Hartley's big chance


What can be expected of Brendon Hartley at COTA? Karun Chandhok assesses

Brendon Hartley has a massive opportunity at Austin this weekend, when he replaces Pierre Gasly at Toro Rosso.

The Toro Rosso merry go round and the lack of drivers in the feeder series who are in the Red Bull driver programme have got him to this position, but so have his performances in sports cars with Porsche. Red Bull’s Helmut Marko and Burghard Hummel, two of the key people at Red Bull on Dietrich Mateschitz’s side, both have a good relationship with the Porsche Motorsport people and they would know how Brendon has developed as a driver since they dropped him from the Red Bull programme a few years ago.

Toro Rosso was formed with a clear vision to develop drivers before moving them on to the big team. When Brendon and I were on the Red Bull programme together there was a real production line of drivers in that period between 2005 and 2010. There were drivers in several junior categories all waiting in the wings to climb the ladder or face Helmut’s wrath.

But once the programme had Sebastian Vettel, Daniel Ricciardo, Max Verstappen, Carlos Sainz and Daniil Kvyat all in place, it had enough young drivers they didn’t really need to spend a lot of money funding young drivers. This is why they’re in this situation today where, apart from Gasly, there is no other driver who is ready to get into a race seat.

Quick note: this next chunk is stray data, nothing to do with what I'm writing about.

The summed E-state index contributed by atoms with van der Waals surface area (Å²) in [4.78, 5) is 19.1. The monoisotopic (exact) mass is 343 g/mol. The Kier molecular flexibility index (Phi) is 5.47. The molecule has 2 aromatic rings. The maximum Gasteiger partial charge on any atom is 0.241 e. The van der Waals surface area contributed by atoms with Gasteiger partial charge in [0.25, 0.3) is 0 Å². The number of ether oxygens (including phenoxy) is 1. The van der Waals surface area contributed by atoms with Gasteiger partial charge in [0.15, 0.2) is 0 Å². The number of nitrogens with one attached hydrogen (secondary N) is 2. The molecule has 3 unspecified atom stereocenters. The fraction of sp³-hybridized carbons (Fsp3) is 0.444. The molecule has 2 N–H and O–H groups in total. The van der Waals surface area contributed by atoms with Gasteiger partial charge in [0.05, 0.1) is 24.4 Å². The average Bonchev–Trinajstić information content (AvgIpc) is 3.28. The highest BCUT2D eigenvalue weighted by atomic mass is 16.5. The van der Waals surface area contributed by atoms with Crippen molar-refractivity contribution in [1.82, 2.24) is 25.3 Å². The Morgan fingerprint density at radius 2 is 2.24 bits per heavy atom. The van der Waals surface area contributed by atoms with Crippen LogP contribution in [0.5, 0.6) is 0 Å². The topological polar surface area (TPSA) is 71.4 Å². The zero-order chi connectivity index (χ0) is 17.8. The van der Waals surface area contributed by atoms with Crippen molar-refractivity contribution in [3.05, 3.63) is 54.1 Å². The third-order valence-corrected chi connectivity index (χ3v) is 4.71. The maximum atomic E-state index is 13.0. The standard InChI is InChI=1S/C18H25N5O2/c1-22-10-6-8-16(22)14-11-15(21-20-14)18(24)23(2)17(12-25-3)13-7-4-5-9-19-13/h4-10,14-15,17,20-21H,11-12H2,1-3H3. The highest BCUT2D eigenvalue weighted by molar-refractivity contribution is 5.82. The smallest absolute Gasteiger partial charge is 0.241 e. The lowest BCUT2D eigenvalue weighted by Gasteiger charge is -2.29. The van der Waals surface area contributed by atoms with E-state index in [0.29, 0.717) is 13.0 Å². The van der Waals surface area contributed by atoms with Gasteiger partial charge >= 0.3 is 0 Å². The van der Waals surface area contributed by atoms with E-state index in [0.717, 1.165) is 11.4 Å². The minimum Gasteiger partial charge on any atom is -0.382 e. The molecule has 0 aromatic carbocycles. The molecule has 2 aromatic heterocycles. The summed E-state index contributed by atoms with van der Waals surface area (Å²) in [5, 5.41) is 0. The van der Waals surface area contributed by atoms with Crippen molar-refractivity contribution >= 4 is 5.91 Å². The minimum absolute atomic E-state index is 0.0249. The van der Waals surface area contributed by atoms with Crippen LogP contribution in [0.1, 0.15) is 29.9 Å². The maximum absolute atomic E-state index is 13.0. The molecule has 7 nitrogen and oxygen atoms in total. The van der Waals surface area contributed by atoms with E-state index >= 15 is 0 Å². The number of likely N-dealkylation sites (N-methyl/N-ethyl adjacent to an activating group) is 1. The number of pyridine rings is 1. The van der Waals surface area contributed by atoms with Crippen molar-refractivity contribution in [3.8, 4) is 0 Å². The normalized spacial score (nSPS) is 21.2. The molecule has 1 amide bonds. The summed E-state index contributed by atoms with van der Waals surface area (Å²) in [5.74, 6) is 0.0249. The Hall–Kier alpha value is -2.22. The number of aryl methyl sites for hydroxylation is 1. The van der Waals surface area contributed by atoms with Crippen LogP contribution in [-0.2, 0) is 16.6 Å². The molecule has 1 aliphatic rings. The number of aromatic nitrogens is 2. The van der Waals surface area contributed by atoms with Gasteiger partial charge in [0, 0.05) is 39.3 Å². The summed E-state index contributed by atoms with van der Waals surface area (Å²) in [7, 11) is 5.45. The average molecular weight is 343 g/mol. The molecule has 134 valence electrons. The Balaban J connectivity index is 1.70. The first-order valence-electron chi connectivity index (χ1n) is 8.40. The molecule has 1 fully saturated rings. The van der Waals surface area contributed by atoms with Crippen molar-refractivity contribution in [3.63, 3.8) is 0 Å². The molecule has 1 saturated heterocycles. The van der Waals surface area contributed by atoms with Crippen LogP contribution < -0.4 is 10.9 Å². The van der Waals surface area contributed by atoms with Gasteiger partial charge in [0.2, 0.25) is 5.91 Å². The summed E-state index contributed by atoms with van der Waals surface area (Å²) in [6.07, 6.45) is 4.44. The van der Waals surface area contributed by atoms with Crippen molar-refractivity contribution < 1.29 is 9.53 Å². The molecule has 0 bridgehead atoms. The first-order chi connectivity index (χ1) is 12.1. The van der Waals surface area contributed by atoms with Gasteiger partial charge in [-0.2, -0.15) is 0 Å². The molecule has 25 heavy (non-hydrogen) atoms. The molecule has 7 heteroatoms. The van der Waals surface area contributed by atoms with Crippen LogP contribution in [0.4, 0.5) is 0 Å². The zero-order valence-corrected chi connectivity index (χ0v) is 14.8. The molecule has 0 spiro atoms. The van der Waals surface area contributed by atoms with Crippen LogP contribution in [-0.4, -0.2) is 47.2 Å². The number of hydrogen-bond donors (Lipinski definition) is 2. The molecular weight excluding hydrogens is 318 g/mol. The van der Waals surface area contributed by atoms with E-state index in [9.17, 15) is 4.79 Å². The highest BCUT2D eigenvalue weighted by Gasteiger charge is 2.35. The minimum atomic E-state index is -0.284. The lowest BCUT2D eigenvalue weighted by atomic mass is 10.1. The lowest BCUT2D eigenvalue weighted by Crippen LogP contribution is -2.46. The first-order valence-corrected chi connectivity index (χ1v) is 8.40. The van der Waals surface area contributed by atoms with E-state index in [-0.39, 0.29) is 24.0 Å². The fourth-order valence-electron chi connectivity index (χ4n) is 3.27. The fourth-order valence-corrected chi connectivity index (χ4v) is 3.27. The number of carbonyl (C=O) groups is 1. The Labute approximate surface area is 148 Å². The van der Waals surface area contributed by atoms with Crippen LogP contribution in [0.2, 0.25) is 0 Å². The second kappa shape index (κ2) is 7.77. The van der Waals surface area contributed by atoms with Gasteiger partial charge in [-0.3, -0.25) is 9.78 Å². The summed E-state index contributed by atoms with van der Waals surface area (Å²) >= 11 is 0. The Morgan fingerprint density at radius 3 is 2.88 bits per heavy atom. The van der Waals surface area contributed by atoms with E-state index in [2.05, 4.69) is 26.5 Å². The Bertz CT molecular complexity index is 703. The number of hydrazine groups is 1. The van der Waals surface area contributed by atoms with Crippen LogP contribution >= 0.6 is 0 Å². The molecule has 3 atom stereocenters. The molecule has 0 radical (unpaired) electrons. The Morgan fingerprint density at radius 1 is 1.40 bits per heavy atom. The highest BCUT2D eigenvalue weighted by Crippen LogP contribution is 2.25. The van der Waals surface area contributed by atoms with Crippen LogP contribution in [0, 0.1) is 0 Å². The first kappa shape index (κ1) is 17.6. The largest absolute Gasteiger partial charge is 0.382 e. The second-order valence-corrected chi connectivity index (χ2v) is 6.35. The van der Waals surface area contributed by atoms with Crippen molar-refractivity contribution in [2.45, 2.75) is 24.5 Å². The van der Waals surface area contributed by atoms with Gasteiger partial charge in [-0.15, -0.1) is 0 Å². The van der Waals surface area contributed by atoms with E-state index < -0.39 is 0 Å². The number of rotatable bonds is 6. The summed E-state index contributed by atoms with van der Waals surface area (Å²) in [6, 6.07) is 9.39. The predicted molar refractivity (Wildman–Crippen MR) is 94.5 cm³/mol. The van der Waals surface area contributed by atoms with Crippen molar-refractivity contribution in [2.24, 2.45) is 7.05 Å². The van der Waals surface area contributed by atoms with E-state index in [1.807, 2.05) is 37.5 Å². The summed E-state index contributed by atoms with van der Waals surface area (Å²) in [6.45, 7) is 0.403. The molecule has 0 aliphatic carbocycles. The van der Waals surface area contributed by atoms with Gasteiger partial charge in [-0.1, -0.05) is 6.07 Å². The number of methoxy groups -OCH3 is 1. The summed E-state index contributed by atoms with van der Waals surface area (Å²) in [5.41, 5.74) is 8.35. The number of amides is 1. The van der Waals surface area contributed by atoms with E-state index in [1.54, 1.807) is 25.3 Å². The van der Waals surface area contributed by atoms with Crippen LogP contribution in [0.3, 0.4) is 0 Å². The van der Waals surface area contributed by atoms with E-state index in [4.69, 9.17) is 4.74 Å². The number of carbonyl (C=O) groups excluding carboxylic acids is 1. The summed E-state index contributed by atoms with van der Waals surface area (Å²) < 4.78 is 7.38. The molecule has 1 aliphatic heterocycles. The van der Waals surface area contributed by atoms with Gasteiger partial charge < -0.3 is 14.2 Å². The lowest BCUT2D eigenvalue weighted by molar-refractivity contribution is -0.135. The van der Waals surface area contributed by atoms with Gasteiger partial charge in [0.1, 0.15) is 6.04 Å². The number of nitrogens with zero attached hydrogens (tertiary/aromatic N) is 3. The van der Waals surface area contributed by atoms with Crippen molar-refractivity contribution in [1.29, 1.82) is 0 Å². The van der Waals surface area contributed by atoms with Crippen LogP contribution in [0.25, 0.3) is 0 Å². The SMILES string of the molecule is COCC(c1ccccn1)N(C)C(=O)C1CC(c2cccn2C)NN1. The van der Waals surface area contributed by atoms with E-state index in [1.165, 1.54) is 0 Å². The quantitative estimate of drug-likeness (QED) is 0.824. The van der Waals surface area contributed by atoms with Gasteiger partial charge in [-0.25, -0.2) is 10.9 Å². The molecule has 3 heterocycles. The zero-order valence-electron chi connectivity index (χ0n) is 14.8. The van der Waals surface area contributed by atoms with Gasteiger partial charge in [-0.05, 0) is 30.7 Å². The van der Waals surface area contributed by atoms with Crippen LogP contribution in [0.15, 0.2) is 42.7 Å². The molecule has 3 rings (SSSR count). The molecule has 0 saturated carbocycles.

The Red Bull Racing team was also still growing as a team in that period and it hadn’t yet established itself as the powerhouse that it became from 2010 onwards. Today, if it offered someone like Fernando Alonso or Nico Hülkenberg a drive they would probably say yes. They don’t need to create the talent any more, they can now attract it.

Helmut and Red Bull deserve a lot of credit. They’ve shown they’re not afraid to make these calls midseason – look at what they did with Max last year. Yes, it’s brutal, but fair play to them. They are willing to take the big risks and make the big changes in a way that Ferrari or Mercedes aren’t. Taking Bottas was the safe option for Mercedes, but what would have happened if they had taken Ocon? He’s proven to be a little star. Similarly Ferrari with Kimi. You get the feeling that if Marko had been at either team, they would have made a gutsier move.

Promoting Max in his second year of car racing is the sort of thing Peter Sauber did with Kimi, but very few others take the chance.

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With the names that were linked to the seat for Austin, I thought Buemi would be in. He has driven the 2017 Red Bull at a tyre test, he’s done 55 Grands Prix; he has recent Formula 1 experience whereas Brendon hasn’t been in an F1 car since 2013, I think. They both could still be options for more races this year as well as next year for Toro Rosso.

Of all the drivers, Kvyat has the most to lose. He can’t really win this weekend: if he beats Brendon by a second people will think it was to be expected, but if Brendon gets within a half a second of him, then questions will be asked.